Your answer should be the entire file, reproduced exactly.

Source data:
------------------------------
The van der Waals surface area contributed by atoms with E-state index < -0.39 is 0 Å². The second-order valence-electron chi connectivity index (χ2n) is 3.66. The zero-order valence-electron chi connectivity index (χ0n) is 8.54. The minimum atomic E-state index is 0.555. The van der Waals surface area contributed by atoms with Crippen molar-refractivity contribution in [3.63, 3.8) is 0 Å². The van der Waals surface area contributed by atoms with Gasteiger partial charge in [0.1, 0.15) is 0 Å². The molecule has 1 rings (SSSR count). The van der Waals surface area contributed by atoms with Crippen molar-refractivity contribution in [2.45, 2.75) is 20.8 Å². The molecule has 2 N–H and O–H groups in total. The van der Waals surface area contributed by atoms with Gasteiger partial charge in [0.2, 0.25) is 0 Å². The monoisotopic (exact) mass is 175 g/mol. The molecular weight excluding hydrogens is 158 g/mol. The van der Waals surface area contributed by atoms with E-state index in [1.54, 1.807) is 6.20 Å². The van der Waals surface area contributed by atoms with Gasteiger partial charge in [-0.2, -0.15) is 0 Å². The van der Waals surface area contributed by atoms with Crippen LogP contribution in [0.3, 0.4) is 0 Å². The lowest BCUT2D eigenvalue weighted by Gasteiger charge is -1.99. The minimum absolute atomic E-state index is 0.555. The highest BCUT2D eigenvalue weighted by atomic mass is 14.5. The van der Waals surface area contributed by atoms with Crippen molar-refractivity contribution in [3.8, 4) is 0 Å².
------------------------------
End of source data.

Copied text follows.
The van der Waals surface area contributed by atoms with E-state index < -0.39 is 0 Å². The second-order valence-electron chi connectivity index (χ2n) is 3.66. The zero-order valence-electron chi connectivity index (χ0n) is 8.54. The minimum atomic E-state index is 0.555. The van der Waals surface area contributed by atoms with Crippen molar-refractivity contribution in [3.63, 3.8) is 0 Å². The van der Waals surface area contributed by atoms with Gasteiger partial charge in [0.1, 0.15) is 0 Å². The molecule has 1 rings (SSSR count). The van der Waals surface area contributed by atoms with Crippen molar-refractivity contribution in [2.45, 2.75) is 20.8 Å². The molecule has 2 N–H and O–H groups in total. The van der Waals surface area contributed by atoms with Gasteiger partial charge in [0.2, 0.25) is 0 Å². The monoisotopic (exact) mass is 175 g/mol. The molecular weight excluding hydrogens is 158 g/mol. The van der Waals surface area contributed by atoms with E-state index in [1.54, 1.807) is 6.20 Å². The van der Waals surface area contributed by atoms with Gasteiger partial charge in [-0.2, -0.15) is 0 Å². The van der Waals surface area contributed by atoms with Crippen LogP contribution in [0.3, 0.4) is 0 Å². The lowest BCUT2D eigenvalue weighted by Gasteiger charge is -1.99. The minimum absolute atomic E-state index is 0.555. The highest BCUT2D eigenvalue weighted by atomic mass is 14.5. The van der Waals surface area contributed by atoms with Crippen molar-refractivity contribution in [3.8, 4) is 0 Å².